Good Fish Guide

Your guide to sustainable seafood


You can play a key role in securing the future of our seas and marine wildlife by making more environmentally responsible choices when buying seafood.

Our seas face a wide range of threats. Climate change, pollution, habitat and biodiversity loss are all impacting our seas; plus 90% of global fish stocks are either fully or over-exploited. All these factors combined mean that urgent action is needed to restore the health of our seas. Fish farming (aquaculture) is rapidly expanding to meet increasing demand for seafood, but if this is done badly it can also damage the environment and exacerbate these other problems.

Use the Good Fish Guide to find out which fish are the most sustainable (Green rated), and which are the least sustainable (Red rated). Make the right choice and reduce your impact – every purchase matters! Find out more about our seafood work, including how we develop our seafood ratings, plus sustainable seafood recipes and more.

Our seafood work

 
 
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Showing 76 - 79 of 79 species.
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Turbot (Farmed)

Psetta maxima

The farming of turbot is a fairly recent development. Unlike open net pen fish farming such as salmon, turbot are farmed in enclosed land-based flow through systems that have little or no direct environmental impact. However turbot are a Read more

Picture of Turbot (Farmed)
Sustainability rating: two info
Method of production — Farmed
Production country — Europe
Production method — Onshore open circuit system
Certification — Global Gap certified
Rating: two info
Full details

Tusk

Brosme brosme

Deepsea fish are biologically highly vulnerable to over-exploitation and have a low resilience to fishing. There is currently very little data on the deep sea ecosystem and fish stocks, thus it is almost impossible to manage deepsea Read more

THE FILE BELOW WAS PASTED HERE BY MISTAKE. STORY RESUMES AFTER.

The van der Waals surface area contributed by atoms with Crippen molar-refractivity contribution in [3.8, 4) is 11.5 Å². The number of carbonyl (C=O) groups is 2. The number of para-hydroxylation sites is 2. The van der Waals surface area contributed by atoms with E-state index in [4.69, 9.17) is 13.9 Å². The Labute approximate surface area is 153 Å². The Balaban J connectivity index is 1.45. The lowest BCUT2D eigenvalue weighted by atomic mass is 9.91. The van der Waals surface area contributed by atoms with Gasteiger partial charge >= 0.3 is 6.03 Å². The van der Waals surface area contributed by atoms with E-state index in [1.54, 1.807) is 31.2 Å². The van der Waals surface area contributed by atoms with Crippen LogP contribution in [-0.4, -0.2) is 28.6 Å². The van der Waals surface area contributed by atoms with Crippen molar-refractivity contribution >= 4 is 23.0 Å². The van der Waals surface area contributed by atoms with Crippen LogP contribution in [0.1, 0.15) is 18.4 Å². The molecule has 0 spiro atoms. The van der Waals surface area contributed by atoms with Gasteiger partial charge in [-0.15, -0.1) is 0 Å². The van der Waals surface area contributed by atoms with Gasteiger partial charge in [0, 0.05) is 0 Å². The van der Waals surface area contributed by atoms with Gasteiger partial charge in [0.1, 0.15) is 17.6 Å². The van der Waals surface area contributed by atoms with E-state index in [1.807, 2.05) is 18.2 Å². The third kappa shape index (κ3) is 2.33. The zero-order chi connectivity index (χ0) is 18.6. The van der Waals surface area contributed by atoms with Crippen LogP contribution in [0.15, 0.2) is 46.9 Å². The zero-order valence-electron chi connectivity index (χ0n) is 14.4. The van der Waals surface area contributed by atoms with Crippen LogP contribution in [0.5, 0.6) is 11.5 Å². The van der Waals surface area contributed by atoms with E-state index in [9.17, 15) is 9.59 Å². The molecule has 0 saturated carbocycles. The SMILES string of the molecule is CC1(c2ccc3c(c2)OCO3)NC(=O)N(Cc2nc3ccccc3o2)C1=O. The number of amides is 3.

Picture of Tusk
Sustainability rating: three info
Method of production — Caught at sea
Capture method — Longline
Capture area — North East Atlantic (FAO 27)
Stock area — Northeast Atlantic
Stock detail — IV, VII-IX, IIIa, Vb, VIa, and XIIb
Rating: three info
Full details

Whiting

Merlangius merlangus

Whiting are mainly a bycatch species and fisheries suffer from high discard rates. Even whiting above the minimum size (27cm) have been observed to be discarded, due to their low market value and sometimes due to quota restrictions. Where Read more

Picture of Whiting
Sustainability rating: three info
Method of production — Caught at sea
Capture method — Demersal otter trawl and seine
Capture area — North East Atlantic (FAO 27)
Stock area — North Sea, eastern English Channel
Stock detail — 4, 7d
Certification — Marine Stewardship Council (MSC)
Rating: three info
Full details

Wolffish

Anarhichas lupus

There are three species of wolffish: Atlantic (or common), spotted, and northern. Atlantic wolffish, confusingly sometimes referred to as catfish, Scotch halibut, Scarborough woof, or devil fish, are the most widespread and commercially Read more

Picture of Wolffish
Sustainability rating: three info
Method of production — Caught at sea
Capture method — Demersal otter trawl
Capture area — North East Atlantic (FAO 27)
Stock area — Iceland
Stock detail — 5a
Certification — Marine Stewardship Council (MSC)
Rating: three info
Full details

Method of production — Caught at sea
Capture method — Longline
Capture area — North East Atlantic (FAO 27)
Stock area — Iceland
Stock detail — 5a
Certification — Marine Stewardship Council (MSC)
Rating: three info
Full details

Method of production — Caught at sea
Capture method — Danish seine
Capture area — North East Atlantic (FAO 27)
Stock area — Iceland
Stock detail — 5a
Certification — Marine Stewardship Council (MSC)
Rating: three info
Full details

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